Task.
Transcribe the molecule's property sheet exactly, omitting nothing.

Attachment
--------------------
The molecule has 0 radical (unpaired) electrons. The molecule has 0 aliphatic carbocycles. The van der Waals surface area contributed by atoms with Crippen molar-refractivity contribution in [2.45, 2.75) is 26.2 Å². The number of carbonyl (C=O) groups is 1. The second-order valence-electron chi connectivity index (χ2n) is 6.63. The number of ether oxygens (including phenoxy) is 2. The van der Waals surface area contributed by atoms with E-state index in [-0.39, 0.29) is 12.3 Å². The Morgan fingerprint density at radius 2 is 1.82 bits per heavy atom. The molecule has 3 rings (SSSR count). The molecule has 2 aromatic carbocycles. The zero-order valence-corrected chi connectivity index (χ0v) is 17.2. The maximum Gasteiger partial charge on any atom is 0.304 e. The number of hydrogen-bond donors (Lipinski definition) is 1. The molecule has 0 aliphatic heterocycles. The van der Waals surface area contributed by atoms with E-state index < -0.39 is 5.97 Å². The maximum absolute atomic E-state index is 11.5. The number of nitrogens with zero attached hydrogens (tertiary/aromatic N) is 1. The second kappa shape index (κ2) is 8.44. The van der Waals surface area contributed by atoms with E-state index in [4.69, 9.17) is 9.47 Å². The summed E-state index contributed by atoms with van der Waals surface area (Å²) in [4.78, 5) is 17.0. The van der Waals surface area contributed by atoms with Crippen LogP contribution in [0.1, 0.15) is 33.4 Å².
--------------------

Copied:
The molecule has 0 radical (unpaired) electrons. The molecule has 0 aliphatic carbocycles. The van der Waals surface area contributed by atoms with Crippen molar-refractivity contribution in [2.45, 2.75) is 26.2 Å². The number of carbonyl (C=O) groups is 1. The second-order valence-electron chi connectivity index (χ2n) is 6.63. The number of ether oxygens (including phenoxy) is 2. The van der Waals surface area contributed by atoms with E-state index in [-0.39, 0.29) is 12.3 Å². The Morgan fingerprint density at radius 2 is 1.82 bits per heavy atom. The molecule has 3 rings (SSSR count). The molecule has 2 aromatic carbocycles. The zero-order valence-corrected chi connectivity index (χ0v) is 17.2. The maximum Gasteiger partial charge on any atom is 0.304 e. The number of hydrogen-bond donors (Lipinski definition) is 1. The molecule has 0 aliphatic heterocycles. The van der Waals surface area contributed by atoms with E-state index < -0.39 is 5.97 Å². The maximum absolute atomic E-state index is 11.5. The number of nitrogens with zero attached hydrogens (tertiary/aromatic N) is 1. The second kappa shape index (κ2) is 8.44. The van der Waals surface area contributed by atoms with E-state index in [4.69, 9.17) is 9.47 Å². The summed E-state index contributed by atoms with van der Waals surface area (Å²) in [4.78, 5) is 17.0. The van der Waals surface area contributed by atoms with Crippen LogP contribution in [0.1, 0.15) is 33.4 Å².